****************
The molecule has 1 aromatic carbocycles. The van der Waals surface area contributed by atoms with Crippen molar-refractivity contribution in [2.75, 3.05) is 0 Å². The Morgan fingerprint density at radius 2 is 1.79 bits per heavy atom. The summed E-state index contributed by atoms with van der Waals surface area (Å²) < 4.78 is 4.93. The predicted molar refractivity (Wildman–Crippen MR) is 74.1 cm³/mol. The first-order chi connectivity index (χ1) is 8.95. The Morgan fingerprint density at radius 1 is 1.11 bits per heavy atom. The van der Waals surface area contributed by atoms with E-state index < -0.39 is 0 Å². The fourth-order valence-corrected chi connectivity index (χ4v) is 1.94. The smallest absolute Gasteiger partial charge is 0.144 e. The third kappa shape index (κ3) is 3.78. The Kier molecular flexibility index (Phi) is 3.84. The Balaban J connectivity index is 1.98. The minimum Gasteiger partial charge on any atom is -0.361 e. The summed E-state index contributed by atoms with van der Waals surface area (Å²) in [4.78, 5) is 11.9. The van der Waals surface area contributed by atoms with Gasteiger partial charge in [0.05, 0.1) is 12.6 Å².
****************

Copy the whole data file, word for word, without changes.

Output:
The molecule has 1 aromatic carbocycles. The van der Waals surface area contributed by atoms with Crippen molar-refractivity contribution in [2.75, 3.05) is 0 Å². The Morgan fingerprint density at radius 2 is 1.79 bits per heavy atom. The summed E-state index contributed by atoms with van der Waals surface area (Å²) < 4.78 is 4.93. The predicted molar refractivity (Wildman–Crippen MR) is 74.1 cm³/mol. The first-order chi connectivity index (χ1) is 8.95. The Morgan fingerprint density at radius 1 is 1.11 bits per heavy atom. The van der Waals surface area contributed by atoms with E-state index < -0.39 is 0 Å². The fourth-order valence-corrected chi connectivity index (χ4v) is 1.94. The smallest absolute Gasteiger partial charge is 0.144 e. The third kappa shape index (κ3) is 3.78. The Kier molecular flexibility index (Phi) is 3.84. The Balaban J connectivity index is 1.98. The minimum Gasteiger partial charge on any atom is -0.361 e. The summed E-state index contributed by atoms with van der Waals surface area (Å²) in [4.78, 5) is 11.9. The van der Waals surface area contributed by atoms with Gasteiger partial charge in [0.05, 0.1) is 12.6 Å².